Mikropul Corp. v. Desimone & Chaplin-Airtech, Inc., 599 F. Supp. 940, 943 (S.D.N. Y.1984), quoting England Strohl/Denigris, Inc. v. Weiner, 538 F. Supp. 612, 613-14 (S.D.N.Y.1982), aff'd 740 F.2d 954 (2d Cir.1984).

The facts before this court provide a more-than-adequate basis for piercing the corporate veil, thereby holding the individual defendants, Levy, Kovnat, and Wheeler, personally liable. The close and intimate relationship between the corporate and individual defendants is clear. The few employees of the corporate defendants performed services for all three entities simultaneously, at offices shared by them, without particular regard for which entity paid their salaries. The corporate defendants had virtually "zero net worth." The company bank records produced by defendants document numerous transfers of funds among the corporate entities in the form of loans, dividends or investment capital, and from Capital to the individual defendants in the form of reimbursements for travel and related expenses; a large portion of the expenses reimbursed to Kovnat and Wheeler are undocumented.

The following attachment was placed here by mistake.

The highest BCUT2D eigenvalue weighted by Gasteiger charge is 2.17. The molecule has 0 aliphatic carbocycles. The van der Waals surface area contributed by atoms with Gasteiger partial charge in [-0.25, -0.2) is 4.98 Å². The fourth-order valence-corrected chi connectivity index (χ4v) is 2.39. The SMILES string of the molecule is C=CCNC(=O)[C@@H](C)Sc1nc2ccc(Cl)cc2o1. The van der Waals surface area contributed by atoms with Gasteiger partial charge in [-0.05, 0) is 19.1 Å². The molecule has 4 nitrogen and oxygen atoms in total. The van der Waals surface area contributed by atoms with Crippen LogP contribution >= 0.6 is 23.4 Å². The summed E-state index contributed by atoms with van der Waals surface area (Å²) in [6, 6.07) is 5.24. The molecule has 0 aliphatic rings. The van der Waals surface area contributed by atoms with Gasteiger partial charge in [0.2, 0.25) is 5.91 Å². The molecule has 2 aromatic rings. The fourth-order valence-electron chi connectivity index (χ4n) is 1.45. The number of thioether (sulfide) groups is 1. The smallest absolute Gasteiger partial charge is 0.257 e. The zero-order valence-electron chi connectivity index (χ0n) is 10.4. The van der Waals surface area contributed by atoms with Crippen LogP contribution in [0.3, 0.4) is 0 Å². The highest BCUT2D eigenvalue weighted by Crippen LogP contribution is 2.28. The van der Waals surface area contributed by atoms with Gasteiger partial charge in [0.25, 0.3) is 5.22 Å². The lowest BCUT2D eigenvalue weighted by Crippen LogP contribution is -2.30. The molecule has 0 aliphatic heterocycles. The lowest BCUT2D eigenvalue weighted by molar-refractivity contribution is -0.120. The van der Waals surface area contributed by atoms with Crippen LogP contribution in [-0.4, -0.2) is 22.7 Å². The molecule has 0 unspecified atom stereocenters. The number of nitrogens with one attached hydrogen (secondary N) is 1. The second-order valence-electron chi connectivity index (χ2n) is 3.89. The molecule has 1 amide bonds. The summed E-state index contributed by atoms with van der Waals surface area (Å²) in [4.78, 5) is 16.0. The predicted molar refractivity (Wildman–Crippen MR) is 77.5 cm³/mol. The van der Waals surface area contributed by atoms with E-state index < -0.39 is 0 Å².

Given the above, to the extent that the corporate defendants are fiduciaries under ERISA, the corporate veil will be pierced and the individual defendants are deemed to be fiduciaries.


Congress adopted specific prohibitions in Section 406, 29 U.S.C. § 1106, "to prevent categories of transactions which offer a high potential for insider abuse of plans or for loss of plan assets." Freund v. Marshall & Ilsley Bank, 485 F.Supp 629, 637 (W.D.Wis.1979) (citation omitted).

In pertinent part, § 406(b) prohibits a fiduciary from dealing "with the assets of the plan in his own interest or for his own account," (§ 406(b) (1)) or from receiving "any consideration for his own personal account from any party dealing with such plan in connection with a transaction involving the assets of the plan." (§ 406(b) (3)).

The legislative history of § 406(b) and relevant case law indicate that Congress sought to prevent "kickbacks", making "illegal per se the types of transactions that experience had shown to entail a high potential for abuse." Donovan v. Cunningham, 716 F.2d 1455, 1465 (5th Cir.1983) cert. denied, 467 U.S. 1251, 104 S. Ct. 3533, 82 L. Ed. 2d 839 (1984) (citations omitted). See 1974 U.S.Code Cong. & Admin.News, 4639, 5038, 5089.[8]